I had fun last Tuesday and Friday at Scotiabank Place doing sound for Rogers TV for the Ottawa 67s hockey team.
We had the big Delta truck hidden away in the Scotiabank Place loading bay. As they were OHL games it was live to air. There was a bunch of feeds to deal with – 6 mics above the ice with 2 camera mics for ambience, 3 commentator headsets, 1 wireless mic in the hallway for interviews, the CD player for the replay swish effect, the cart for the theme music, feeds for sound for the replays, and a mono feed from the PA for the opening and national anthem. The nice thing is that Scotiabank Place is pre-wired through to the loading bay so set-up was a case of getting everything into place and just plugging-in.
Foldback for each of the commentators is a mix-minus. They each get only what they need so they can tell what’s going on and can hear each other.
The priority when doing sound for a hockey game is obviously making sure the commentators are heard clearly. One of the challenges is the range of volume they put out! When things are slow and the puck is being passed around a lot, they talk quietly but of course when someone scores they get pretty loud. I set up each of the mics with a compressor with 2:1 ratio to keep things from going over the top.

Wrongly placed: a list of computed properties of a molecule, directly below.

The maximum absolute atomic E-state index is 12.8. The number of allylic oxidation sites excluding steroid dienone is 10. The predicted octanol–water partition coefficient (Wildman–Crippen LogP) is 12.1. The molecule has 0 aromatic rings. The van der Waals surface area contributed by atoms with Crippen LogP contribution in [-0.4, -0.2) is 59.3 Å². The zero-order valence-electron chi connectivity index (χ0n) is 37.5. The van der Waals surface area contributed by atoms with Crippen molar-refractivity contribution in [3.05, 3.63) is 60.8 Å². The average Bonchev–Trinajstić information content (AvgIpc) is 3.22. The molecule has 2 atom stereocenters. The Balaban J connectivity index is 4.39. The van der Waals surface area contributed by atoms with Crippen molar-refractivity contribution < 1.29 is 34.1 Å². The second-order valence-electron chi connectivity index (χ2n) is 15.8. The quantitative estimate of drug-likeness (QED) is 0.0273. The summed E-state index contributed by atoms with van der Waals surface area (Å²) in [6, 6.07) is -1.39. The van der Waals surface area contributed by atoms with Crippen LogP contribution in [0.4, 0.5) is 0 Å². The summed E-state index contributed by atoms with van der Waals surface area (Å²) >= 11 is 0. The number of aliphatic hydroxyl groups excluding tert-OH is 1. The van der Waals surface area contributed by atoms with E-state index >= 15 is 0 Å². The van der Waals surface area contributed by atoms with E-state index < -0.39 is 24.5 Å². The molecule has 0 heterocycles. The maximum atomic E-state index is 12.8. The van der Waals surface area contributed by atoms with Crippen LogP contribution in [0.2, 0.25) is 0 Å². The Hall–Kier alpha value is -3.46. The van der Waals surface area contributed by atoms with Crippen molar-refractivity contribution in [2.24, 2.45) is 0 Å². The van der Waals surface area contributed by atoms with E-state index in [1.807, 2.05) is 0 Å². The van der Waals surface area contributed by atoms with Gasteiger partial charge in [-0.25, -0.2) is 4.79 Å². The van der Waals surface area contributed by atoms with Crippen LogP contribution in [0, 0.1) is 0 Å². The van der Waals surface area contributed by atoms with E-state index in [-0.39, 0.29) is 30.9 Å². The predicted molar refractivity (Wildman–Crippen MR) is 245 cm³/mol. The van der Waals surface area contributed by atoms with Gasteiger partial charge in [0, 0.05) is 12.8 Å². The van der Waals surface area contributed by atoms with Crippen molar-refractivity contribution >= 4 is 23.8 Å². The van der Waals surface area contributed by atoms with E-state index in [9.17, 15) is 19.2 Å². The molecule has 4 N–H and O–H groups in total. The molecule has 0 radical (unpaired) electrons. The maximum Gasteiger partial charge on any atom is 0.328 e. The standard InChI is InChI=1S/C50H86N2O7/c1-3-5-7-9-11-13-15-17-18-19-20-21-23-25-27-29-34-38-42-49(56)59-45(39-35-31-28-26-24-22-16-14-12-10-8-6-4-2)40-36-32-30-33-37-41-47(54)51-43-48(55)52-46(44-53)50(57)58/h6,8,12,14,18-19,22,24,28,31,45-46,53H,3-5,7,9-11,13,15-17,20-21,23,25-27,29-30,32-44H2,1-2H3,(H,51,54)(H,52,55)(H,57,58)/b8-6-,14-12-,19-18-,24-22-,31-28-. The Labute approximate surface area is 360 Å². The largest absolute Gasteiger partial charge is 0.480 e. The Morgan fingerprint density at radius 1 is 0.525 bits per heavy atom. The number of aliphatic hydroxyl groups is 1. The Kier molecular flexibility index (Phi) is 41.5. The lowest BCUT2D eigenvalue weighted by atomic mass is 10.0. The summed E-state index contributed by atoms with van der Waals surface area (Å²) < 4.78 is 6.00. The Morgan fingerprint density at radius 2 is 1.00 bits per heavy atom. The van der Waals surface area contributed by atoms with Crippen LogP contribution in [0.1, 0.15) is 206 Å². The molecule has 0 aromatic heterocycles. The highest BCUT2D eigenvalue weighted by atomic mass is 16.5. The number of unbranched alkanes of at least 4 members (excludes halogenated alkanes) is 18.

The ambience is not so important but a lot of the atmosphere is the swish of the skates and all the other on-ice sound. A lot of fader-riding is needed to follow the play from end to end. The killer is when there’s a goal in front of a big crowd – you have to pull back quickly but tastefully so the commentators can be heard over the noise. Sometimes the spectators are so loud the ambient mics are pulled all the way down to silence and yet the director is still shouting over the intercom for less ambience – it’s all being picked up by the commentators’ mics!
Talking of the intercom, one of the biggest challenges of doing live or live-to-tape TV sound is that you have to keep half an ear on the intercom for direction whilst riding the faders on the mixing desk. Most of the talk on the intercom is to the camera operators but you can’t ignore it in case the director slips in instructions for you. The difficulty is that your brain only has a single path for verbal processing so you have to somehow listen to the loudness of the commentators’ voices while listening to the words of the director’s voice. A lot of things are planned up-front but, being live, a lot happens on-the-fly.
Tuesday’s game was reasonably relaxed – the 67s lost embarrassingly to the Brampton Battalion 3-0. It could have been a lot worse if it hadn’t been for their goalie – Clint Windsor – making 52 saves. In contrast the 67s only made 10 shots on goal. After the game in the truck I played “Bad day” by Daniel Powter – it seemed appropriate.
Friday’s game was a lot more exciting both on the ice and in the truck. The 67s lost valiantly to the Oshawa Generals in a penalty shoot-out. When they faded from 2-2 to 5-2 down at the end of the 2nd period we really didn’t expect anything special from the 67s after Tuesday’s performance but in the 3rd period they fought back with 3 goals to force extra time and the shoot-out.
© Mike Ellison.